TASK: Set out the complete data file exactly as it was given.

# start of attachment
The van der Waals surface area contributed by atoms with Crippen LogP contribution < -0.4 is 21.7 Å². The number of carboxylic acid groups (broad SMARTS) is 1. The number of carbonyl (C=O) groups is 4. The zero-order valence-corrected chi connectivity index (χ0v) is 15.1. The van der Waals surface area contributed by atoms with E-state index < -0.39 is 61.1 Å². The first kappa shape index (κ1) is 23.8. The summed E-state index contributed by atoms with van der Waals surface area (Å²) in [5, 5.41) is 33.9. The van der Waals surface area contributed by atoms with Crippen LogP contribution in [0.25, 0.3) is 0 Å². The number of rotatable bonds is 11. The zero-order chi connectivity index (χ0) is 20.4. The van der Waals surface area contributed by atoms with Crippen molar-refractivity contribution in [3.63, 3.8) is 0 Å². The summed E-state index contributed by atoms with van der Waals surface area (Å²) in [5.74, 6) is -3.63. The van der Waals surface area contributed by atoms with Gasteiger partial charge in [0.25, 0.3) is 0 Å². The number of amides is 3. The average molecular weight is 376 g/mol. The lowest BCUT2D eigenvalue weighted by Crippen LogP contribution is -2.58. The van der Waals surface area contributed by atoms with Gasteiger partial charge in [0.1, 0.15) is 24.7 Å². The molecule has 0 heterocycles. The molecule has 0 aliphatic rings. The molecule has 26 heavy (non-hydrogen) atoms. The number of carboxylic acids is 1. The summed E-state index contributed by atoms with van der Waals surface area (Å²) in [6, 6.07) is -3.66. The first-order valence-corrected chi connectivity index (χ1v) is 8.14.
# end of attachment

The van der Waals surface area contributed by atoms with Crippen LogP contribution < -0.4 is 21.7 Å². The number of carboxylic acid groups (broad SMARTS) is 1. The number of carbonyl (C=O) groups is 4. The zero-order valence-corrected chi connectivity index (χ0v) is 15.1. The van der Waals surface area contributed by atoms with E-state index < -0.39 is 61.1 Å². The first kappa shape index (κ1) is 23.8. The summed E-state index contributed by atoms with van der Waals surface area (Å²) in [5, 5.41) is 33.9. The van der Waals surface area contributed by atoms with Crippen LogP contribution in [0.25, 0.3) is 0 Å². The number of rotatable bonds is 11. The zero-order chi connectivity index (χ0) is 20.4. The van der Waals surface area contributed by atoms with Crippen molar-refractivity contribution in [3.63, 3.8) is 0 Å². The summed E-state index contributed by atoms with van der Waals surface area (Å²) in [5.74, 6) is -3.63. The van der Waals surface area contributed by atoms with Gasteiger partial charge in [0.25, 0.3) is 0 Å². The number of amides is 3. The average molecular weight is 376 g/mol. The lowest BCUT2D eigenvalue weighted by Crippen LogP contribution is -2.58. The van der Waals surface area contributed by atoms with Gasteiger partial charge in [0.1, 0.15) is 24.7 Å². The molecule has 0 heterocycles. The molecule has 0 aliphatic rings. The molecule has 26 heavy (non-hydrogen) atoms. The number of carboxylic acids is 1. The summed E-state index contributed by atoms with van der Waals surface area (Å²) in [6, 6.07) is -3.66. The first-order valence-corrected chi connectivity index (χ1v) is 8.14.